Digital identity and digital privacy, while always a hot topic, has been particularly newsworthy lately with Facebook refusing to create a backdoor for law enforcement to gain access to its encrypted messaging products. According to the company, “People’s private messages would be less secure and the real winners would be anyone seeking to take advantage of that weakened security.”
Positioning itself as a defender of consumer privacy is something of a departure for Facebook, and shows how seriously the company is trying to repair its image after being accused of mishandling user data. While this latest dispute between Facebook and the government is far from over, one thing is clear: data privacy is a polarizing issue for which no single company or agency has developed the right solution or approach.
As the new decade dawns, a variety of trends are converging to further complicate digital identity, among them:
- Regulatory Environment. Companies are already grappling with increasing data privacy regulations in the form of GDPR and CCPA, to name just a few. And as the most recent Facebook testimony underscores, this landscape is only poised to grow more complex.
- Bitcoin. As Bob Schukai, global head of design for digital identity solutions at Thomson Reuters, put it in a recent webinar, “Bitcoin is challenging the very notion of identity. Many bitcoin transactions can and will take place between parties who do not know each other’s specific identity—nor does the government know.”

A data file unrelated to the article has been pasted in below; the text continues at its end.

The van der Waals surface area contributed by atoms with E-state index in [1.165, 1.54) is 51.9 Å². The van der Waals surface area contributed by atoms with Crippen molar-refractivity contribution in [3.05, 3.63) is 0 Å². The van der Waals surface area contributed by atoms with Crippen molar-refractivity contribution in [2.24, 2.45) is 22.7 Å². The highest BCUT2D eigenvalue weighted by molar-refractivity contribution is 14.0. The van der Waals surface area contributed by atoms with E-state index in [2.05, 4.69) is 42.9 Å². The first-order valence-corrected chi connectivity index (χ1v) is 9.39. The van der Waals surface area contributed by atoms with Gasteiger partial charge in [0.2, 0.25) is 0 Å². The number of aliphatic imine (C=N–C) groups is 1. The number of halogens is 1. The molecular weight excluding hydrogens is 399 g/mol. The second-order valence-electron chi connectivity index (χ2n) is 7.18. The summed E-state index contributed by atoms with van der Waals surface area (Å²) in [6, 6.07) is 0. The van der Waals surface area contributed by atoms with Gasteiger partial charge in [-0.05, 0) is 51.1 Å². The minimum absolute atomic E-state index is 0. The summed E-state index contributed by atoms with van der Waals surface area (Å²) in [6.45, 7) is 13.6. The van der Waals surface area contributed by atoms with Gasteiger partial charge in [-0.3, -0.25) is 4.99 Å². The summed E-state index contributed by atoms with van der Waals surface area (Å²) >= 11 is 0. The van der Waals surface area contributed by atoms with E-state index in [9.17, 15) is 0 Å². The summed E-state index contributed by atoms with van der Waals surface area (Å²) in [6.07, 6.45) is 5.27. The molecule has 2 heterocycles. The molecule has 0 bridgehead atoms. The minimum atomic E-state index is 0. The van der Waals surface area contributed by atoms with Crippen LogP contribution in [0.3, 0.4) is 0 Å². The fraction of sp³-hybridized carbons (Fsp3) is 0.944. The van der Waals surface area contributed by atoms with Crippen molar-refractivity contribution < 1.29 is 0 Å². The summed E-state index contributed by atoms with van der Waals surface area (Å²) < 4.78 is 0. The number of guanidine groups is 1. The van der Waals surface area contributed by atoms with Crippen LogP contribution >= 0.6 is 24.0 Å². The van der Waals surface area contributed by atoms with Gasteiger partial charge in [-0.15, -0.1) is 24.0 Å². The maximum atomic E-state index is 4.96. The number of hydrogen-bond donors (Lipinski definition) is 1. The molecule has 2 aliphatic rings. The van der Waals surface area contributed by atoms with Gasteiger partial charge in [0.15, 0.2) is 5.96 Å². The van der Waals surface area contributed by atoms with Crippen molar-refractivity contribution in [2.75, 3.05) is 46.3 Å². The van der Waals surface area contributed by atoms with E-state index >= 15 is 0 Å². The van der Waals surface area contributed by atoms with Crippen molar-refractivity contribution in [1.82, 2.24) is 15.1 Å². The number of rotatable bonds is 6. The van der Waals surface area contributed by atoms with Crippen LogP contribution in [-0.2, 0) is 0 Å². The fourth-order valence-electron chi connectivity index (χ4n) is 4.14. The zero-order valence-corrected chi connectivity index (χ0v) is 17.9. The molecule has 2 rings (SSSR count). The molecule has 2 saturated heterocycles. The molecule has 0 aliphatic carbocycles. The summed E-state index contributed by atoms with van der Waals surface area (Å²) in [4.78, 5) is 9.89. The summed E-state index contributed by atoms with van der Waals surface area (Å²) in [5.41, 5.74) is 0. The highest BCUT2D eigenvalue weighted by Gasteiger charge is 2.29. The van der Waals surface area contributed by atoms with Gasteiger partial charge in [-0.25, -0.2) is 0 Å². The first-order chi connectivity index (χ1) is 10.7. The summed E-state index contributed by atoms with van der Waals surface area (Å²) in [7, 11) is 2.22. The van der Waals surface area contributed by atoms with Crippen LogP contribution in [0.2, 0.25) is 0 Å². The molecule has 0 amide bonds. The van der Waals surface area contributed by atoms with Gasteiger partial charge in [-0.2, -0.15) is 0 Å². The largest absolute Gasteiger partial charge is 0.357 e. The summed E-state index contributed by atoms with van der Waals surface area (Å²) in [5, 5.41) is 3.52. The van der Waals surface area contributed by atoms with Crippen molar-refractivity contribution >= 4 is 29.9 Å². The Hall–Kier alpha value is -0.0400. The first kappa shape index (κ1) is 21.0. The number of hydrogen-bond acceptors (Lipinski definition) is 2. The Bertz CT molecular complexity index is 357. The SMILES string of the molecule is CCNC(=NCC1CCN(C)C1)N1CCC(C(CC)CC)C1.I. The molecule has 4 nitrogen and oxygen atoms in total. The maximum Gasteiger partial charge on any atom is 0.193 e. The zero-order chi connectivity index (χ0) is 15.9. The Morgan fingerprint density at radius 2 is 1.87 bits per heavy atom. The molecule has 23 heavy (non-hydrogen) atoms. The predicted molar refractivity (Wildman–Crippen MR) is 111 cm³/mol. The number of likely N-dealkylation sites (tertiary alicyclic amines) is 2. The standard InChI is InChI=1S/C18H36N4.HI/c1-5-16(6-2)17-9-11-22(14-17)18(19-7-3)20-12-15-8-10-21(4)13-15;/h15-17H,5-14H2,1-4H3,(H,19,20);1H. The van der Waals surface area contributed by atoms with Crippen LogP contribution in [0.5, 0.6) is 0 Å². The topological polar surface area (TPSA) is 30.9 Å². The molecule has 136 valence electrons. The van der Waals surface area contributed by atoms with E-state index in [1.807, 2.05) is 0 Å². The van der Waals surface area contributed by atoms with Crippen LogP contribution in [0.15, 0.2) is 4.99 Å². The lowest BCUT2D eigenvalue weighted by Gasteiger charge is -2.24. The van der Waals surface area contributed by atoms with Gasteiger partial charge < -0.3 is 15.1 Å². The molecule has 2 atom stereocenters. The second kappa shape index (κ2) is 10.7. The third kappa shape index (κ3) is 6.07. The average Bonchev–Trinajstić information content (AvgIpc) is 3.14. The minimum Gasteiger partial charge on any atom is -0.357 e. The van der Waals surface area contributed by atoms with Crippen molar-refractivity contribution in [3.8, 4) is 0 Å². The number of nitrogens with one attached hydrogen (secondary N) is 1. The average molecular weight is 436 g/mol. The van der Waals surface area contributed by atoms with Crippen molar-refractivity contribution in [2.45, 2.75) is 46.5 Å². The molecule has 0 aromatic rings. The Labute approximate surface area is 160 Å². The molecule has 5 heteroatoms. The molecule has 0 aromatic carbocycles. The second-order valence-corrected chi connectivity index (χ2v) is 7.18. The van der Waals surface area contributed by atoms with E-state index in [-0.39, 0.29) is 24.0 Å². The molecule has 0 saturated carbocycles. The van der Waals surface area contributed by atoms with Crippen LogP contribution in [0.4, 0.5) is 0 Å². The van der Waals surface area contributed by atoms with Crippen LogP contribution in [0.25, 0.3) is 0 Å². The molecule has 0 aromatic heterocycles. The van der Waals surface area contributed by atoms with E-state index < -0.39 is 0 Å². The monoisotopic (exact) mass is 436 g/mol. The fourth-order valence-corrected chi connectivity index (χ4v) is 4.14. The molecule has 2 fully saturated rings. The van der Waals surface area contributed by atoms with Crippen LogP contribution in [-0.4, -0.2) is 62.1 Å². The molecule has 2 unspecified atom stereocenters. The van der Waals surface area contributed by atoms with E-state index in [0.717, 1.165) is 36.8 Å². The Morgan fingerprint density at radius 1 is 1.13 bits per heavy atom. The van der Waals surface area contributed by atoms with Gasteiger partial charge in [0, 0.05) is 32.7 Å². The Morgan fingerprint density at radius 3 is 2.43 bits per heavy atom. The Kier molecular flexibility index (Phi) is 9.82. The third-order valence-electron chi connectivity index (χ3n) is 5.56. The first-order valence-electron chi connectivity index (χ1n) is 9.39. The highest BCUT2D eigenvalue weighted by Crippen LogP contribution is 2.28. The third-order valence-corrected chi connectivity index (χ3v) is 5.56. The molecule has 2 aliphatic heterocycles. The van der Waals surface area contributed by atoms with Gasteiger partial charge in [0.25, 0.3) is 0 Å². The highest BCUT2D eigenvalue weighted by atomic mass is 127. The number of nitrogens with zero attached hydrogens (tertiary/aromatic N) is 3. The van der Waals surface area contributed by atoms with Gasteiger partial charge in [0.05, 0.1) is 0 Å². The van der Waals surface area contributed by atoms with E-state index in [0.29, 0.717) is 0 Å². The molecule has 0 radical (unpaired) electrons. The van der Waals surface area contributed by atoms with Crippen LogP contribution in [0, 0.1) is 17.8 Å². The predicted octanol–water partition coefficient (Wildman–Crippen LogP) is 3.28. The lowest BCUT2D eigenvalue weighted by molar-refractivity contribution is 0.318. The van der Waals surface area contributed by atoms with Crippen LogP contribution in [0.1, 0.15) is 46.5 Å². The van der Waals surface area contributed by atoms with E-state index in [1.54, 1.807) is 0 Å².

- Smart Cities. ARUP estimates that by 2020 the global market for smart urban systems will reach $400 billion. As more cities become “smart” there will be a greater push for eGovernment, in which peoples’ digital identity is the key to gaining access to various services and support.
To say that the concept of digital identity will change as these and other trends come to fruition is an understatement. But there is another aspect of digital identity that’s equally critical—the means by which people authenticate themselves online. It may not be as cutting-edge as bitcoin or as futuristic as smart cities, but the password plays a pivotal role in ensuring the security of peoples’ sensitive digital information.
And now more than ever, it’s essential that people get smart about password use. If you’re one of the 65% of consumers who reuse passwords for some or all of your accounts, it’s important that you stop this bad habit and create strong, unique passwords for every online account.Josh Horwitz, COO, Enzoic
The new year is an opportune time to take stock of your digital identity and ensure you’re doing enough to protect yourself online. If you need help creating a strong password—or want to check that an existing one is still safe—check out our free password check tool here.